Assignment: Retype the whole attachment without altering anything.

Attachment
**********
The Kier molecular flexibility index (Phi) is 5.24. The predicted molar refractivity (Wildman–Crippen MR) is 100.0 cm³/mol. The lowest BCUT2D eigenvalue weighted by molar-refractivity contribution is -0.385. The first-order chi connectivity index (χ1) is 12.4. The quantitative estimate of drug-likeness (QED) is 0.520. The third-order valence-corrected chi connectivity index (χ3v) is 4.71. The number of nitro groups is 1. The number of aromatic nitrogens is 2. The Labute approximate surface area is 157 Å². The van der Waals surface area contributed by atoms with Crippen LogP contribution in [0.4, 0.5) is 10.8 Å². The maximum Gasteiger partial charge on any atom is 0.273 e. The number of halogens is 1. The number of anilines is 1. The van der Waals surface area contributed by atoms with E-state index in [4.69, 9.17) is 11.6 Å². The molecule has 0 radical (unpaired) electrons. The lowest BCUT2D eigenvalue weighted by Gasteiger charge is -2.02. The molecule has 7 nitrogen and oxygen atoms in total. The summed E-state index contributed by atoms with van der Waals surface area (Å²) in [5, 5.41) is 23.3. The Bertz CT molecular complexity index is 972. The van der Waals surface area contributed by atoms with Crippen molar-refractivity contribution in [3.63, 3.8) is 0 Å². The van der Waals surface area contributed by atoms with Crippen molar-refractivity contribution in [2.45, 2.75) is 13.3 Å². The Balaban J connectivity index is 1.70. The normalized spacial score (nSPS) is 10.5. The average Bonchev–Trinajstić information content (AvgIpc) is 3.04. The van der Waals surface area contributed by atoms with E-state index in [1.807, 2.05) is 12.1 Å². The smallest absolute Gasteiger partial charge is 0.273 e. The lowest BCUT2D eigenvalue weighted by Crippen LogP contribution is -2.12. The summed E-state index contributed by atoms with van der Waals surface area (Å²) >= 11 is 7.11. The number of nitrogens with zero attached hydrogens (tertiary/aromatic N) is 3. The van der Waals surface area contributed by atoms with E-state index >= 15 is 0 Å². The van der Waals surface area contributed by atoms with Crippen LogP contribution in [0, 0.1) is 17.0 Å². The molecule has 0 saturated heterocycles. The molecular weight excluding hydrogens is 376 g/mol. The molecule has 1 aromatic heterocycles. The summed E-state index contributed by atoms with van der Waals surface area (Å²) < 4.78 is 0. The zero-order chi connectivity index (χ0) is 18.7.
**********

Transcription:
The Kier molecular flexibility index (Phi) is 5.24. The predicted molar refractivity (Wildman–Crippen MR) is 100.0 cm³/mol. The lowest BCUT2D eigenvalue weighted by molar-refractivity contribution is -0.385. The first-order chi connectivity index (χ1) is 12.4. The quantitative estimate of drug-likeness (QED) is 0.520. The third-order valence-corrected chi connectivity index (χ3v) is 4.71. The number of nitro groups is 1. The number of aromatic nitrogens is 2. The Labute approximate surface area is 157 Å². The van der Waals surface area contributed by atoms with Crippen LogP contribution in [0.4, 0.5) is 10.8 Å². The maximum Gasteiger partial charge on any atom is 0.273 e. The number of halogens is 1. The number of anilines is 1. The van der Waals surface area contributed by atoms with E-state index in [4.69, 9.17) is 11.6 Å². The molecule has 0 radical (unpaired) electrons. The lowest BCUT2D eigenvalue weighted by Gasteiger charge is -2.02. The molecule has 7 nitrogen and oxygen atoms in total. The summed E-state index contributed by atoms with van der Waals surface area (Å²) in [5, 5.41) is 23.3. The Bertz CT molecular complexity index is 972. The van der Waals surface area contributed by atoms with Crippen molar-refractivity contribution in [3.63, 3.8) is 0 Å². The van der Waals surface area contributed by atoms with Crippen molar-refractivity contribution in [2.45, 2.75) is 13.3 Å². The Balaban J connectivity index is 1.70. The normalized spacial score (nSPS) is 10.5. The average Bonchev–Trinajstić information content (AvgIpc) is 3.04. The van der Waals surface area contributed by atoms with E-state index in [1.807, 2.05) is 12.1 Å². The smallest absolute Gasteiger partial charge is 0.273 e. The lowest BCUT2D eigenvalue weighted by Crippen LogP contribution is -2.12. The summed E-state index contributed by atoms with van der Waals surface area (Å²) >= 11 is 7.11. The number of nitrogens with zero attached hydrogens (tertiary/aromatic N) is 3. The van der Waals surface area contributed by atoms with E-state index >= 15 is 0 Å². The van der Waals surface area contributed by atoms with Crippen LogP contribution in [0, 0.1) is 17.0 Å². The molecule has 0 saturated heterocycles. The molecular weight excluding hydrogens is 376 g/mol. The molecule has 1 aromatic heterocycles. The summed E-state index contributed by atoms with van der Waals surface area (Å²) < 4.78 is 0. The zero-order chi connectivity index (χ0) is 18.7.